Gabriel Bosslet is the Program Director for Pulmonary and Critical Care Medicine at the Indiana University. He recently came up with a long thread on Twitter on how to write an egaging personal statement. It is the fellowship application season and he is, expectedly, under a massive deluge of applications. He threshes out some of his personal insights on what he considers a good personal statement. Although this thread has been met with mixed reactions from the Twitterverse, it is worth reading. I am trying to embed the thread below, and am hoping it will stick!
In case the embed does not work, here is a badly curated PDF of the tweets, just for record and reference!
Hopefully one of the three modes I employed have worked and now you can see the thread above.
What is interesting is that there has been quite a mixed response to his stance, which perhaps reflects the divisive nature of this tool for evaluating potential applicants to various programs. One ex-Program Director comes up with a quite powerful counter-point:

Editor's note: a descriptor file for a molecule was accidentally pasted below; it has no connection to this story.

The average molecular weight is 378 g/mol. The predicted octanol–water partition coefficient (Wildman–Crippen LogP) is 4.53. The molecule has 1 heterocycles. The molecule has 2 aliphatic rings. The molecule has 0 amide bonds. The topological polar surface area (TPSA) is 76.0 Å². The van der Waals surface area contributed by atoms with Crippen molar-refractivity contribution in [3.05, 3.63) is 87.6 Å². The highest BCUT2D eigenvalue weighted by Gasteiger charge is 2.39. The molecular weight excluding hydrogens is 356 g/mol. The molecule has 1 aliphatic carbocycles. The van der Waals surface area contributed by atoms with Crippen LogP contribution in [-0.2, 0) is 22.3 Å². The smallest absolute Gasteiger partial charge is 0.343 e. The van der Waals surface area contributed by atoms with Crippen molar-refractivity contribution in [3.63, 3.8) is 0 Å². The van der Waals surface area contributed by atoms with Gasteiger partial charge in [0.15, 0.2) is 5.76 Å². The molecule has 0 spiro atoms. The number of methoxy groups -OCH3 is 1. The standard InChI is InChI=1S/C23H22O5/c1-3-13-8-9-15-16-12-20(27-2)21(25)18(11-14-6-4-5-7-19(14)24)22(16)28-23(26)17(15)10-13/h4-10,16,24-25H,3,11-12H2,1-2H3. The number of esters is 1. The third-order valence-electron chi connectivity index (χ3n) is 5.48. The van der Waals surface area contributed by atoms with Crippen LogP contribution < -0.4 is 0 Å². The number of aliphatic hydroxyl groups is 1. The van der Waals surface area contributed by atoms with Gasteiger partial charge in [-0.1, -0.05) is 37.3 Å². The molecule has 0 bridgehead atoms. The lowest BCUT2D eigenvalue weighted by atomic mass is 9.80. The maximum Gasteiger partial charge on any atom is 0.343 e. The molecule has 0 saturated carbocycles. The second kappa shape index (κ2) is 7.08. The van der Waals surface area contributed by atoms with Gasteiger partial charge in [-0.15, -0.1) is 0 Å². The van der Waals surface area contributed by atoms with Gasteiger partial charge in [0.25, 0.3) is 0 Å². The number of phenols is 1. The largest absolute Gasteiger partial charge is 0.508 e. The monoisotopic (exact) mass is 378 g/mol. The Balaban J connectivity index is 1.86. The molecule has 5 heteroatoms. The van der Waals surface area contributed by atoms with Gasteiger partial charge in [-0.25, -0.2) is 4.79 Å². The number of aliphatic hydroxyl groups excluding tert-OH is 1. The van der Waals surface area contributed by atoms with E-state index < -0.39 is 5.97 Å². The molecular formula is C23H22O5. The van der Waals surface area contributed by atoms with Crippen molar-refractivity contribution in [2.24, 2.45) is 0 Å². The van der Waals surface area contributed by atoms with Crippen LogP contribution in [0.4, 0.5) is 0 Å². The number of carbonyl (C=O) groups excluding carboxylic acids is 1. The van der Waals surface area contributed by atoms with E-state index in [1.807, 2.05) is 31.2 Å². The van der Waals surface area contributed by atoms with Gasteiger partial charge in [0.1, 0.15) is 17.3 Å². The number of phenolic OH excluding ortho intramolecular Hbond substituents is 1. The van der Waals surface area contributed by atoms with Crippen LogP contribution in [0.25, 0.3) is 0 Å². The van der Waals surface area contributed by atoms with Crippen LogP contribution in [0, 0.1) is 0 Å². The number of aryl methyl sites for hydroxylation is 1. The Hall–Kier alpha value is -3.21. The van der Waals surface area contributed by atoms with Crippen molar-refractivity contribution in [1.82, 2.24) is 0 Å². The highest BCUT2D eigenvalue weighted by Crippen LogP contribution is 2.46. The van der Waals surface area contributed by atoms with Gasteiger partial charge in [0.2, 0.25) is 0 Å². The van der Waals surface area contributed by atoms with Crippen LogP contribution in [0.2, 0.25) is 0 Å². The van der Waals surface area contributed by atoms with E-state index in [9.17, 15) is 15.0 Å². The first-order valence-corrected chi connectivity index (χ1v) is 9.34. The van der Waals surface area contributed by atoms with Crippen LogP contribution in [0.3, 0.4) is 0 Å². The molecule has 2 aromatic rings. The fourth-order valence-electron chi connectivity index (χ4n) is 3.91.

Appreciate that you’re trying to help, but “terrible” & those snarky gifs are pretty disrespectful. You’re looking for competent & humane physicians not David Sedaris. Not trying to pick a fight, just think medical trainees are beaten up at all levels & deserve more respect.— Aaron Fox, MD (@adfoxMD) August 3, 2019
One of the consistent and common complaints is that to be an effective and efficient doctor, one does not need the writing chops of an Oliver Sacks. Although it would definitely be beneficial for patient and doctor alike, if there were more physician authors like Sacks, or Gawande, such narrative skills are an added perk, and not one the lack of which should be penalized.
One of the strongest comments that Bosslet does make, and one that I tend to agree with, is that it is boring to read hundred upon hundreds of statements which are formulaic and run-of-the-mill. It is perhaps his in his reading fatigue that he complains about this, not considering the very real risks of a PS that goes off the rails and into uncharted territories just in an effort to stand out. While such a style could hit a home run with Bosslet, it is equally likely to irritate many other PDs. So, hitting the safe middle ground is an alternative that most students prefer. And whilst that helps them avoid transgressions, that bores the brains out of the PDs.